Make Art on Grand Scale at Redwood Grove

For three days the public is invited to participate in a public art project at Redwood Grove, one to help restore Adobe Creek, that you can watch change with time.

Ready to roll up your sleeves and make art while restoring a creek?

Armed with willow branches and other materials, environmental artist Daniel McCormick will direct volunteers to create a living sculpture at Adobe Creek on Saturday, Sunday and Monday from 9 a.m. to noon and 1 to 4 p.m.

Volunteers can sign up to work with the artist during the Martin Luther King weekend. Together, they will weave an aesthetic and functional design using natural.

The creation ultimately will serve to restore the creek, and to be a model for other cities interested in creek restoration, and in involving the public in a new way.

The , which opened in October 2011 at the , and are partnering in this effort using a grant from the Santa Clara Valley Water District.

"In the long term the willow will sprout and grow and the sculpture will disappear as nature takes over," said artist Linda Gass who conceived and directed the Shaped by Water exhibition.

"It's another way in which we are engaging the community to get involved with their local water resources and watershed—through making art," said Gass.

"This is an example of the kind of community building interactive art I would love to see more of in Los Altos!"

The project will help protect a 25-foot length of Adobe Creek. Last year, Acterra working with volunteers, removed invasive Arundo donax, also known as giant reed, leaving the stream bank bare. During this time, the bank has been covered by a tarp to prevent regrowth. The tarp was removed in mid-December and the site has been prepared for the sculpture made from live willow branches.

The branches will eventually take root and grow to provide habitat and stabilize the streambank.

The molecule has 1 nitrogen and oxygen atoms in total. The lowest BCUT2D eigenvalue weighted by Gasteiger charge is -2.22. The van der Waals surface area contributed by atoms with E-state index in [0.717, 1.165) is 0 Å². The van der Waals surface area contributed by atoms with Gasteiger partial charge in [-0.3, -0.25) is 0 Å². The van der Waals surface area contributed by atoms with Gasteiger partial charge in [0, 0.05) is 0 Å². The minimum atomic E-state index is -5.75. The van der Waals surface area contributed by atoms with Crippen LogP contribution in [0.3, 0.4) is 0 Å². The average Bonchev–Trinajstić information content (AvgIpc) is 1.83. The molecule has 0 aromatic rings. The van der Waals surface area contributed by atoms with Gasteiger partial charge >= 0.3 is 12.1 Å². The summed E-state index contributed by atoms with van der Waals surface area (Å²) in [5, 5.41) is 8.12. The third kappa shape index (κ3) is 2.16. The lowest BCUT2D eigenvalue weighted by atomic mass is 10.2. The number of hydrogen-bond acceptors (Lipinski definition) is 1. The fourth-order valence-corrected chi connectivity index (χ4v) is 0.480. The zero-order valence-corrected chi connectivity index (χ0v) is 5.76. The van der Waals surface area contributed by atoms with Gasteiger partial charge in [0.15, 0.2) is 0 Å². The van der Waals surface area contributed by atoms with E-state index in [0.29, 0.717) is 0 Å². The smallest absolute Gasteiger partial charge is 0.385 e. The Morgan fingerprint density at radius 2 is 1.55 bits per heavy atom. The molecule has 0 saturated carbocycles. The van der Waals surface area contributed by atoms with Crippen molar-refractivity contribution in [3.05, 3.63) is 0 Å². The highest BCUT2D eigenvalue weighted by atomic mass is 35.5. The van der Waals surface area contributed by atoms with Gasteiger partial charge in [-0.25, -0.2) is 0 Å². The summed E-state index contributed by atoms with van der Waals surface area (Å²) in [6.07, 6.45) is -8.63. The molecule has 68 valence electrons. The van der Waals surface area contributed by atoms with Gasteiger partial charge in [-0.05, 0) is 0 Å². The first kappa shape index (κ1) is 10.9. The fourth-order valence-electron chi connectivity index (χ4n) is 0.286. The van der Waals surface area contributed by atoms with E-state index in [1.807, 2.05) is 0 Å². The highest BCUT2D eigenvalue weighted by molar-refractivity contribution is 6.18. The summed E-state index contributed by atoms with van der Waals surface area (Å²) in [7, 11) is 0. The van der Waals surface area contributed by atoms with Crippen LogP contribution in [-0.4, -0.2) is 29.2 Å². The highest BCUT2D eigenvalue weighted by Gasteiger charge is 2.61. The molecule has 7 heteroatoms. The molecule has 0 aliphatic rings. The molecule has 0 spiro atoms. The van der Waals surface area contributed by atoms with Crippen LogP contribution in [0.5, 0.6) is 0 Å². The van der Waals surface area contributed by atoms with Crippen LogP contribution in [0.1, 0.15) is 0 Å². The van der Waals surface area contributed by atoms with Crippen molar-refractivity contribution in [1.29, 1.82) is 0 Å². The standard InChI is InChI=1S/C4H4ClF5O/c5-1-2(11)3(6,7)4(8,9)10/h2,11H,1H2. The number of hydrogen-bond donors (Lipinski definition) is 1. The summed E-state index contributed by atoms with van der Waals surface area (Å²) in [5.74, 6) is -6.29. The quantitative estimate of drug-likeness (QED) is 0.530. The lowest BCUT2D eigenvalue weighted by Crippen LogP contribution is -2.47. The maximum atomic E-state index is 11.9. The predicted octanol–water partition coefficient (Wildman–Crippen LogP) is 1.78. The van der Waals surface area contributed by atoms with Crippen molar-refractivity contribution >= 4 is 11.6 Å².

Acterra received in Redwood Grove over four years. It included removal of invasive plants, adding native plants, and installing three small bank stabilization projects. The watershed sculpture one of those three, according to Junko Bryant, who works on the Redwood Grove project through Acterra. This funding supplements ongoing restoration work through Acterra's contract with the City of Los Altos.

McCormick, who has studied environmental design at UC-Berkeley, is known for his temporary sculptures that gradually become part of the environment. His other projects include two creeks in San Anselmo, the Corte Madera Creek and Sleepy Hollow Creek. He has also done a project in Arroyo Seco in Pasadena and Little Sugar Creek in Charlotte, NC.

Volunteers will help with tasks such as hauling branches and other materials, cutting, trimming, weaving and securing materials to the creek bank.

Training will be provided on-site. Two shifts are available each day from 9:30 – noon and 1 – 4 pm. Anyone is also welcome to come watch the installation in progress

Peg Champion January 14, 2012 at 09:38 PM
This is terrific! Thanks to Junko Bryant, Linda Gass and their team for creating this functional, beautiful, sustainable art project.
lessa bouchard January 15, 2012 at 04:04 AM
What a magical day! Folks of all ages making art, learning and enjoying the creek and helping to make a difference in the community. Thanks to everyone who was there today!
L.A. Chung (Editor) January 15, 2012 at 06:05 AM
There are two more days, so if you took pictures, upload them here, so potential volunteers get a sense of what it was like!


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